Church at Southside finds way to keep serving during crisis

Church at Southside finds way to keep serving during crisis

By Grace Thornton
The Alabama Baptist

When the news about coronavirus-related church closures first started floating around in Birmingham, Pastor Keith Akins lay in bed at night staring at the ceiling.

“I was having trouble sleeping at night thinking about some of our friends going without food,” he said.

Since November 2016, his church — the Church at Southside — has largely been made up of homeless people who gather in a parking lot in downtown Birmingham to eat a meal and worship God. They’ve met rain or shine ever since — and that includes snow and hurricanes.

Counting on a meal

On a normal week, Akins pulls a food truck up, and his team unloads tables and large dishes of food church members and volunteers serve to the people lined up — people who count on that meal every week. For that reason, the church staff didn’t want to miss a Sunday if they could help it.

“The first week we started hearing about the coronavirus, we thought, ‘Let’s still go; we’ll be safe in how we do this,’” Akins said.

At that point, some groups who normally provided food to the homeless had pulled out because of COVID-19, he said. “People were showing up hungry. Some of them hadn’t eaten in a day or two.”

But after his team served as safely as they could that Sunday, all churches in the state were told they couldn’t gather in large groups on Sundays for the foreseeable future, a measure aimed at slowing the spread of COVID-19.

“It was just killing me emotionally and spiritually to think about not showing up,” Akins said. “We had built this trust that rain or shine we’ll be here. We had been out in rain, hurricane weather and snow, but this was a storm of a different force.”

Father’s provision

Akins was able to get the word out to his congregation that they would continue to offer food as long as they could within the limitations of the law. But he faced a lot of new questions — how could the church feed people when they can’t gather as a group? And even if they could figure that out, how do they buy enough food to prepare a meal that large when they are limited in the quantities of items they can buy from the store?

“The week after hearing the news that we couldn’t meet as a group, we got there early with a skeleton crew and more than 100 pre-packaged bags of nonperishable food, baby wipes and other things we thought might be helpful,” Akins said. “As people walked up, we would catch them, give them a bag, tell them we loved them and then asked them to go on their way so we didn’t gather a crowd.”

His hope was that throughout the week as they opened the food items, they would feel the Father’s love and provision for them.

“They are some of the most forgotten people in our city, and it’s a huge deal to be remembered,” he said. “They’re loved by God, and the church is a small part of that story.”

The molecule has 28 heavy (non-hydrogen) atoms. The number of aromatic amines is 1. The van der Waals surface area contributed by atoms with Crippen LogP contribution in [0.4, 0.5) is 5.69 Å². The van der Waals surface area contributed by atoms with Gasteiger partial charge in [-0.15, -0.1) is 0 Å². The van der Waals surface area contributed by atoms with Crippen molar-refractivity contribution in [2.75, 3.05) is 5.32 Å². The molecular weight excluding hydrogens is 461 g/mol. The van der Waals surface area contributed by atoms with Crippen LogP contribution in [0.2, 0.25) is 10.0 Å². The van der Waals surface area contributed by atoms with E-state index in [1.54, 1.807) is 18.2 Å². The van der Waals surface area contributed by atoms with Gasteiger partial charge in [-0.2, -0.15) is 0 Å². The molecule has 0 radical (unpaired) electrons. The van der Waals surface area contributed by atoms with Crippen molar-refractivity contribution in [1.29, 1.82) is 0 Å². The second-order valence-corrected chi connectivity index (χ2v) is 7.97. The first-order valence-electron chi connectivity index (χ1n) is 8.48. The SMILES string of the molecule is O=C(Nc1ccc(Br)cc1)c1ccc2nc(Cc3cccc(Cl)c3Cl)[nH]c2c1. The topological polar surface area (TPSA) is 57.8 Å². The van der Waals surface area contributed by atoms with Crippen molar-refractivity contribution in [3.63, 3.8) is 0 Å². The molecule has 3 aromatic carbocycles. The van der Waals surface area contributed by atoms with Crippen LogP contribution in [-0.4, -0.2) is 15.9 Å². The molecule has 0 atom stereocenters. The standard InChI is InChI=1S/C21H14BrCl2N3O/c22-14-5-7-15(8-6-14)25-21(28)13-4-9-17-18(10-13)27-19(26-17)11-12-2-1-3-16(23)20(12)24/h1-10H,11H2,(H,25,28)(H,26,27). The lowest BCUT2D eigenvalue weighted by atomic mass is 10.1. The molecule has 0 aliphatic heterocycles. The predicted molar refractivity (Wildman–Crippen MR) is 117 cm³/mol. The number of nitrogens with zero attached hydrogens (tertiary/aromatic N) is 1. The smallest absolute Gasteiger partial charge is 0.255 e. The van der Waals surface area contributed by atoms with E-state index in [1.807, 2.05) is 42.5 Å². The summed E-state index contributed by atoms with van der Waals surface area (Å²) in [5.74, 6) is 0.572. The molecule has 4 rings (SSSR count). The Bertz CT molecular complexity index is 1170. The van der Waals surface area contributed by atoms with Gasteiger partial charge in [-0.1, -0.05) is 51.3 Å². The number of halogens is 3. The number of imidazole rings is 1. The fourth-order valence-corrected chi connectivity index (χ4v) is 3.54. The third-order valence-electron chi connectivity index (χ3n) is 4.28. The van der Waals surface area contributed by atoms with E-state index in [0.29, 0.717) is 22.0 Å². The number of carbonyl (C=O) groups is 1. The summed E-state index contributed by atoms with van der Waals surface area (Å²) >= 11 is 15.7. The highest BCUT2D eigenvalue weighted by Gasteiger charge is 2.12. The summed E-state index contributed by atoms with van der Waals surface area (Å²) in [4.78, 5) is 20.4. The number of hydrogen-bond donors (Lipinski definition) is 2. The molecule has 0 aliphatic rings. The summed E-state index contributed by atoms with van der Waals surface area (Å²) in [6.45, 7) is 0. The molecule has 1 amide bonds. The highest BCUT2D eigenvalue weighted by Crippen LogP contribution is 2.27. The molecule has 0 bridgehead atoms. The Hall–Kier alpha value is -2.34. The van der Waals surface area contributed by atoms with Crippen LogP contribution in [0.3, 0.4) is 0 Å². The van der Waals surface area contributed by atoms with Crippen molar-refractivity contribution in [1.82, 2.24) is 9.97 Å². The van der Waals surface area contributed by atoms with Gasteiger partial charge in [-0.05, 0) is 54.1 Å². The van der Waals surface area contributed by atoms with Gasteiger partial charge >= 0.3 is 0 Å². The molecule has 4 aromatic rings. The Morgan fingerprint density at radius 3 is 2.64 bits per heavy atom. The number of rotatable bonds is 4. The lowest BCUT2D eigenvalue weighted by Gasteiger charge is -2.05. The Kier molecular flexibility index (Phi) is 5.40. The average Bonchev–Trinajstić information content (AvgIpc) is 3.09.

And even though the bags worked fine, Akins and his leadership team still wanted to serve them a meal. So they held a Zoom meeting to brainstorm, and team member Whitney Anderson thought it might be an opportunity to help a local restaurant too.

“We know the restaurants are hurting really badly right now too,” Akins said. “So we wanted to check around to see if we could bless one of them by paying them to make meals for our church.”

Church member Heath Echols began reaching out to local restaurants to see if there was a way the church could partner with one of them. Eventually, he discovered local restaurant FIVE already had a food truck called American Lunch that served free meals to anyone who needed it on a regular basis.

“With everything that’s going on, they had already switched from five days a week to seven days a week,” Akins said. “They said they would be happy to help us, and we could give a donation if we wanted.”

Back in business

And with that, the church’s meal service was back in business. They still distribute bags of food too. Akins also gives a message every week on Facebook — something many in the church have access to — to share truths with them and remind them they’re not forgotten. Through the years, people who have observed them on the fringes have slowly been drawn in by the love and not just the meal, Akins said. They’ve become involved in the worship service, and some have met Jesus for the first time.

He said he hopes that through this unusual season, they’ll continue to feel like the love the church shows them is a different kind of love.

“We tell them to hang in there and that hopefully we’ll be back to normal soon,” Akins said. “We want them to know we’re not going anywhere.”

He also hopes this crisis helps serve as a reminder for the Church to care for the people who feel isolated all the time, not just during a pandemic.

“As the Church, I think we’ve become good at ‘social distancing’ from the people who are most vulnerable, even when things are normal,” Akins said. “I believe He’s showing us (through this time) that church is more than our services and gatherings — it’s time to reengage our world outside the walls.”